been a member since 1997.
2000- Acting Chieftainess Noluntu of abaThembu

Acting for Bayelekhaya Zwelinbanzi Dalindyebo a Sabata (b. 1964), who had

been in office since 1989.



?-2000- Senior Chieftainess Nopharkamisa Mditshwa of the Pondomise Tribe
In 2000 Chiefess N. Mopeli of Thababosiu
In 2000 Chiefess M.H. Mota of Phomolong
In 2000 Chiefess Angelina Ramadimetja Chaune of Ditlou Machidi 

Local Government
In 2000 Chiefess Dina Ngwanamohule Seloane of Batau-Ba-Seloane
In 2000 Chiefess Mpungose Lilly Busiswe (Ibamba) of Mpungose
In 2000 Chiefess Nancy Tseane Mamaila of Mamaila
In 2000 Chiefess Anna Mpitso Shongoane of Shongoane 
In 2000 Chiefess Eugine Bhekintina Zulu of Mandhlakazi 
2008- Hosi (Chief) Tinyiko Lwandhlamuni Philla Nwamita Shilubana of the Valoyi 

When her father, Hosi Fofoza Nwamitwa, died in 1968 without a male heir, her uncle became chief because customary law athe time did not permit a woman to become Hosi. During 1996 and 1997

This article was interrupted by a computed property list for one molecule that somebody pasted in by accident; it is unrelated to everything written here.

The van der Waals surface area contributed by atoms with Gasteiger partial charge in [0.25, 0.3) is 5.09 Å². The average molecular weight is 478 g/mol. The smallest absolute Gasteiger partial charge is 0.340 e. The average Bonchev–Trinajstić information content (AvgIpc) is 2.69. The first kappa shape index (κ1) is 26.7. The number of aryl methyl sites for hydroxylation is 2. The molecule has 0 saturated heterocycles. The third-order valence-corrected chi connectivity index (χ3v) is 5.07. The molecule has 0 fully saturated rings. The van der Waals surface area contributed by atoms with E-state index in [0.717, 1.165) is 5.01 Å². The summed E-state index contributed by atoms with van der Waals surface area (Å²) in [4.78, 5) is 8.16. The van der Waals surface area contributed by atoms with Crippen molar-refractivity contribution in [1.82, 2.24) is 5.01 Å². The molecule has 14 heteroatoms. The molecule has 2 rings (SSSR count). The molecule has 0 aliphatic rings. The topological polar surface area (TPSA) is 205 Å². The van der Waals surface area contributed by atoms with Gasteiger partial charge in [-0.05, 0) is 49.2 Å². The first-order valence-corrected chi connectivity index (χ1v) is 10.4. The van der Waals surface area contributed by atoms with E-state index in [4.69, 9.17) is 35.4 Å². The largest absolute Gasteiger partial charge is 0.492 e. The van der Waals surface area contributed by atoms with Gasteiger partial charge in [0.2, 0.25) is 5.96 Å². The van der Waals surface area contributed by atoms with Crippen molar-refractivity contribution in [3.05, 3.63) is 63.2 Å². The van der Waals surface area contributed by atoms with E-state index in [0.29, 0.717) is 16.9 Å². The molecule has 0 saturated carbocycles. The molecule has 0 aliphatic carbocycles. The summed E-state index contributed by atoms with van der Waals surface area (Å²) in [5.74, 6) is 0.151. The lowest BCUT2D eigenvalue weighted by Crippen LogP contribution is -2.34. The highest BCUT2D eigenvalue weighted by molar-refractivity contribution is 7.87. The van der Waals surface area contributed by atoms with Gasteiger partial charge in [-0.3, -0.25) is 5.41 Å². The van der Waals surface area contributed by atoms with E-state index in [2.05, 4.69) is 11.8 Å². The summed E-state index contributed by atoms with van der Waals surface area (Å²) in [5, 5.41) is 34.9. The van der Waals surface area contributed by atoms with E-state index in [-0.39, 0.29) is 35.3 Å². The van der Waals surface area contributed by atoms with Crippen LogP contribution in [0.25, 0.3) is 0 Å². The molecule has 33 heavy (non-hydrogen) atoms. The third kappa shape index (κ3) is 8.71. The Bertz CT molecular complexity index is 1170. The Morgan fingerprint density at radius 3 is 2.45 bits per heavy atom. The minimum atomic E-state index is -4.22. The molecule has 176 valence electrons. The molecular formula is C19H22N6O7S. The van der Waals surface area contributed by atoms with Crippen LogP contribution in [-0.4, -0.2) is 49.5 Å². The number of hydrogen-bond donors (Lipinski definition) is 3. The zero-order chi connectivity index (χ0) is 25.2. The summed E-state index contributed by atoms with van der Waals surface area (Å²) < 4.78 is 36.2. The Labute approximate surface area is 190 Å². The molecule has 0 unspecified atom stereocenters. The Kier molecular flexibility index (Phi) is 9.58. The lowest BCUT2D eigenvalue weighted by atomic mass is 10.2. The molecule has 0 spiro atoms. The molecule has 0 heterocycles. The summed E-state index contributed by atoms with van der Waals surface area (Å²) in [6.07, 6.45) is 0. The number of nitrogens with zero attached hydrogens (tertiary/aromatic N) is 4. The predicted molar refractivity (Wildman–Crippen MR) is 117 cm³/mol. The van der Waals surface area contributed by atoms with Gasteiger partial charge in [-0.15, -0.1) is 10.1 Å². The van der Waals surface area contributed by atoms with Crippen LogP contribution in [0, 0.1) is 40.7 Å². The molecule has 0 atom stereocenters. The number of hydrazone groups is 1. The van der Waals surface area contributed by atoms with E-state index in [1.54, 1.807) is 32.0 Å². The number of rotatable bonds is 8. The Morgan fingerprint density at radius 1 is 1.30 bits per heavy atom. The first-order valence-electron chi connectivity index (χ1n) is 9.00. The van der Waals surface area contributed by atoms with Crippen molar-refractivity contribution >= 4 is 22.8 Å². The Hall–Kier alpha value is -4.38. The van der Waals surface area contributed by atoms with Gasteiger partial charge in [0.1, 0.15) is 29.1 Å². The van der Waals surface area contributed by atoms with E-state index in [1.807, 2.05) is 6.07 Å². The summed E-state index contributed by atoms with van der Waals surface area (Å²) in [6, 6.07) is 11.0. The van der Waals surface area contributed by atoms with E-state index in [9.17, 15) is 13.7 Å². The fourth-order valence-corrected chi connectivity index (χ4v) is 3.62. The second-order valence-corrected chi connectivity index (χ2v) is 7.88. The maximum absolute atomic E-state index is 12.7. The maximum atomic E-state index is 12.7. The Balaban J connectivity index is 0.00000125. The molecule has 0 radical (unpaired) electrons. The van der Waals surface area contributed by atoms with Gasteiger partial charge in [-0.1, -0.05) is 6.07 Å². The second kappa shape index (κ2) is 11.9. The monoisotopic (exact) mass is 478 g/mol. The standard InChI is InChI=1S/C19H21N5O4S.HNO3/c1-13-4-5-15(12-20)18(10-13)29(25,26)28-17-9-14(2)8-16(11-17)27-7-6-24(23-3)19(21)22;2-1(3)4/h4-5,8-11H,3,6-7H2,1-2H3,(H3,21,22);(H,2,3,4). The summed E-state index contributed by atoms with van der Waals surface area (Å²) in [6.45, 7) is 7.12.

the traditional authorities of the community passed resolutions deciding that she would succeed her uncle, since in the new constitutional era women were equal to men. And her succession was approved by 

the provincial government. However, following the death of her uncle 2001, her cousin interdicted her installation and challenged her succession, claiming that the tribal authorities had acted unlawfull. The Supreme Court concluded 

that the traditional authorities had the authority to develop their customary law under the Constitution and that her cousin did not have a right to be declared Hosi. She was elected MP for ANC in 1999. (b. 1942-).





 

Last update 09.09.11